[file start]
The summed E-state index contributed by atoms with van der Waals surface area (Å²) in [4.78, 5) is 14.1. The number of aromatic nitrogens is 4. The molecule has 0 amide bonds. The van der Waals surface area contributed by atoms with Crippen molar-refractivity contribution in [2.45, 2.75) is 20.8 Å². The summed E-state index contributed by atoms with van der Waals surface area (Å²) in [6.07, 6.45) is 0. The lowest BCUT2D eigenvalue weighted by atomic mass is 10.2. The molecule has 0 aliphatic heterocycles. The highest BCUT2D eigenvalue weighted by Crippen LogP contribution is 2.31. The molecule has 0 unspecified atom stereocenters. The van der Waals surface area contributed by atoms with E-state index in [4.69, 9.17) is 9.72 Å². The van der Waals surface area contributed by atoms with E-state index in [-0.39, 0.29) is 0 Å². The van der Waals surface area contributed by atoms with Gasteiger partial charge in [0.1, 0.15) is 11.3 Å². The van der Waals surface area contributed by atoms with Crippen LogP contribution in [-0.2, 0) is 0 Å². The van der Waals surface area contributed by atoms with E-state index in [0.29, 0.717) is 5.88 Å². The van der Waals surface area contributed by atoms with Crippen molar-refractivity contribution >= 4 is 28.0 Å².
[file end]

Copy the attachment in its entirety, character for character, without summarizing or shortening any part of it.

The summed E-state index contributed by atoms with van der Waals surface area (Å²) in [4.78, 5) is 14.1. The number of aromatic nitrogens is 4. The molecule has 0 amide bonds. The van der Waals surface area contributed by atoms with Crippen molar-refractivity contribution in [2.45, 2.75) is 20.8 Å². The summed E-state index contributed by atoms with van der Waals surface area (Å²) in [6.07, 6.45) is 0. The lowest BCUT2D eigenvalue weighted by atomic mass is 10.2. The molecule has 0 aliphatic heterocycles. The highest BCUT2D eigenvalue weighted by Crippen LogP contribution is 2.31. The molecule has 0 unspecified atom stereocenters. The van der Waals surface area contributed by atoms with E-state index in [4.69, 9.17) is 9.72 Å². The van der Waals surface area contributed by atoms with E-state index in [-0.39, 0.29) is 0 Å². The van der Waals surface area contributed by atoms with Gasteiger partial charge in [0.1, 0.15) is 11.3 Å². The van der Waals surface area contributed by atoms with Crippen LogP contribution in [-0.2, 0) is 0 Å². The van der Waals surface area contributed by atoms with E-state index in [0.29, 0.717) is 5.88 Å². The van der Waals surface area contributed by atoms with Crippen molar-refractivity contribution >= 4 is 28.0 Å².